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OPINION: Rat that sniffs out landmines is proof we need to love our animals

PUBLISHED: 06:30 28 September 2020 | UPDATED: 09:13 28 September 2020

Cambodian landmine detection rat, Magawa is photographed wearing his PDSA Gold Medal, the animal equivalent of the George Cross, recognizing the rodent for his

Cambodian landmine detection rat, Magawa is photographed wearing his PDSA Gold Medal, the animal equivalent of the George Cross, recognizing the rodent for his "lifesaving bravery and devotion in searching out unexploded landmines in Cambodia. Picture: PA

Animals make the perfect lockdown company says Helen McDermott, who loves them all (even the slugs)

When I was young we always had a pet in the family, mainly dogs but there never seemed to be a shortage of cats claiming the best place in front of the fire. I suppose they all had names but the only one that I can remember was Minkle, a stray cat who came from out of nowhere and simply decided that we were good enough to keep (don’t forget it’s the cat who owns you and not the other way round). She had a powerful purr when she was stroked, and just when you thought you’d won her deepest affection and had softened up, relishing your touch she’d try and bite you.

She used to sit on the concrete steps leading up to our tiny flat above dad’s hardware shop, ready to take a swipe at any bald head passing below. My sister and I thought this was a marvellous form of spectator sport, enjoyed more by us than any of the surprised passers-by. Although Minkle was a grumpy animal I couldn’t help feeling a strong affinity with her, as indeed I did with all cats. When I was eight years old I was inconsolable for days when she became so ill that she had to be put to sleep. The same thing happened recently when Jingle, one of our rescue cats, grew more and more ill, eventually dying a natural death. I was in floods of tears for a long time after he left us and we missed him enormously.

People who don’t share their lives with a pet find it hard to understand how your heart can be broken by losing a precious and furry member of the family. Needless to say, when Jingle was gone, our two remaining cats could hardly care less, though they might have puzzled a bit as to why there was more food left in their dishes for them to guzzle down. I must say I do envy any pets who are left, simply hardening their hearts and getting on with the business of living and not giving a damn about the departed.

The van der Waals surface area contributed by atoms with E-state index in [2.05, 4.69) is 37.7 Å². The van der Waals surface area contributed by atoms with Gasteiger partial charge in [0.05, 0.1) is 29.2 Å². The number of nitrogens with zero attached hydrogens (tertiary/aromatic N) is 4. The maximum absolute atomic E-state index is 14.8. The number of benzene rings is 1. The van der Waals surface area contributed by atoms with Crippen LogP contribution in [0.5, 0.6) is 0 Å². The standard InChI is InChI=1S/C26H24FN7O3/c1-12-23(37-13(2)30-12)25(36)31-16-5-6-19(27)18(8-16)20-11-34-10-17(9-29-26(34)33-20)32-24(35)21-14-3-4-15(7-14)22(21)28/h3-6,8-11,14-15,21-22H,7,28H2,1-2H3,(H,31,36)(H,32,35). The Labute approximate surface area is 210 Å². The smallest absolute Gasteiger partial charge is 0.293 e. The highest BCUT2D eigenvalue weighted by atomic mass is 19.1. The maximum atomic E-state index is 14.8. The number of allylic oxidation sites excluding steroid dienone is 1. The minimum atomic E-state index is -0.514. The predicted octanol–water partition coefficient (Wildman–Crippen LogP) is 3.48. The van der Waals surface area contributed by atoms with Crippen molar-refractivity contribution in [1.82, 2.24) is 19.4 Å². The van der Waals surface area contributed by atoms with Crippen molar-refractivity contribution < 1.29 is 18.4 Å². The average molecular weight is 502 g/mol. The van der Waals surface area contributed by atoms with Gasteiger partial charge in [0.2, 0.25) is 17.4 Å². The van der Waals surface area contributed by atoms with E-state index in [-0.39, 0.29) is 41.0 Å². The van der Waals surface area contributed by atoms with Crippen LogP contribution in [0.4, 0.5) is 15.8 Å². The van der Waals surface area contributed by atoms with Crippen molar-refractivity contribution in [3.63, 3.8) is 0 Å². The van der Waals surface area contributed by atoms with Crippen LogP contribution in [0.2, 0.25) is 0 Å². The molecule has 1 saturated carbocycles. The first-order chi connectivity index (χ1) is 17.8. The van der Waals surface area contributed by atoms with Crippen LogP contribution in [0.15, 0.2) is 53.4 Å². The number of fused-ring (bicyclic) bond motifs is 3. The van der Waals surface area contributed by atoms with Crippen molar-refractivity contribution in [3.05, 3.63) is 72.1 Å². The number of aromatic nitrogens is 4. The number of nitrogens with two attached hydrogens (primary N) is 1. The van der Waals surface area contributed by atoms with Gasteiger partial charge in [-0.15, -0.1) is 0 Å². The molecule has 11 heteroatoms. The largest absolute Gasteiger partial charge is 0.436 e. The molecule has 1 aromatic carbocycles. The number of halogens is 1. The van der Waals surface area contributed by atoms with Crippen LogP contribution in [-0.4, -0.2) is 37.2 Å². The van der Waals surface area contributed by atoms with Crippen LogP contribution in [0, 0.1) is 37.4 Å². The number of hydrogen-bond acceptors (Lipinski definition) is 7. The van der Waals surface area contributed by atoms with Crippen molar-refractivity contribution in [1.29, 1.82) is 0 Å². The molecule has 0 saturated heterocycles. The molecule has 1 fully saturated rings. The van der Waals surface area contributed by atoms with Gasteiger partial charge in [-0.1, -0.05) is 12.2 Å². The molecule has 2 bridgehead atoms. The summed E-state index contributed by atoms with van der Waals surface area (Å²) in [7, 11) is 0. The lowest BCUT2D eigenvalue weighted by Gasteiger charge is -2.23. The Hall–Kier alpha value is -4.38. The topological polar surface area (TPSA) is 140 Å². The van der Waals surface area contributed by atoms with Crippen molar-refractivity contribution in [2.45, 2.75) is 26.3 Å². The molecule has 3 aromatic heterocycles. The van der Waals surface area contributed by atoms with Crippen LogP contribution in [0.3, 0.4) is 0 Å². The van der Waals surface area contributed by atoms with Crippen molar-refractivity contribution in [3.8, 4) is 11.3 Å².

Any animal lovers can tell you that a pet, even a grumpy one, can bring a lot of joy into your life along with sadness too. They are certainly a huge comfort in dark and cheerless days like the ones we are having at the present when we welcome all the cheer we can get. It’s no surprise to hear that more and more people are looking to pets for comfort in these dire times.

I know it sounds cowardly, but I can’t bear to watch or listen to programmes where there’s any cruelty to animals involved; I just have to leave the room and allow time for the sequence to pass. It really does hurt. I can’t even bear to watch nature at work, where one animal will chase and kill another, even though one needs to do it as a matter of survival. Believe it or not, I will never knowingly kill a fly. If one is buzzing around in the house I’ll make a point of trying to let it out of the window. The same goes for slugs even though I find them horrible. Thankfully, we’ve got some visiting hedgehogs who find them a tasty addition to their diet and help to control the slug population beyond the back door, not that I could actually bear to linger and watch.

I’m certain there must be people who think I’m potty, but still believe slugs have a right to be here. Something that’s turned up lately and is far too mystifying and distressing to watch are the pods of whales stranding themselves in their hundreds on the beaches of Tasmania. What can it be that drives them ashore to surrender themselves and die pointlessly even though in all other respects they are perfectly fit and healthy?

It’s not mankind that appears to drive them to their deaths; mankind is actually lining up in hundreds to offer salvation. But there is another side to this coin, distressingly close to home, right on our doorsteps. We’ve mentioned the phenomenon before: the blockheaded families who think it’s fun to chase seal pups with their slimy smart-phones, driving them into corners to get the best selfies, with no thought as to how the young animals might survive such treatment. Year after year the word goes out: LEAVE THEM ALONE, yet cretinous seal selfie takers carry on killing the pups for fun, for a picture they are likely to look at once and then throw away before seeking the next novelty.

It’s the sort of thing that makes me despair until tales of animals like Magawa come into view. Magawa is a rat, a super special rat, brave and big-hearted, trained to protect his fellow-rodents on the beaches of Cambodia where rats of a different species have been hard at work sowing landmines, designed and targeted to kill Cambodians (the two-legged kind). Magawa’s job is to glean them and leave the world a safer place. And now he’s got a golden gong, the PDSA medal for life-saving bravery. It’s the sort of story that blows the blues away on days like those we’re having now. Let’s hear it for the Mighty Magawa.


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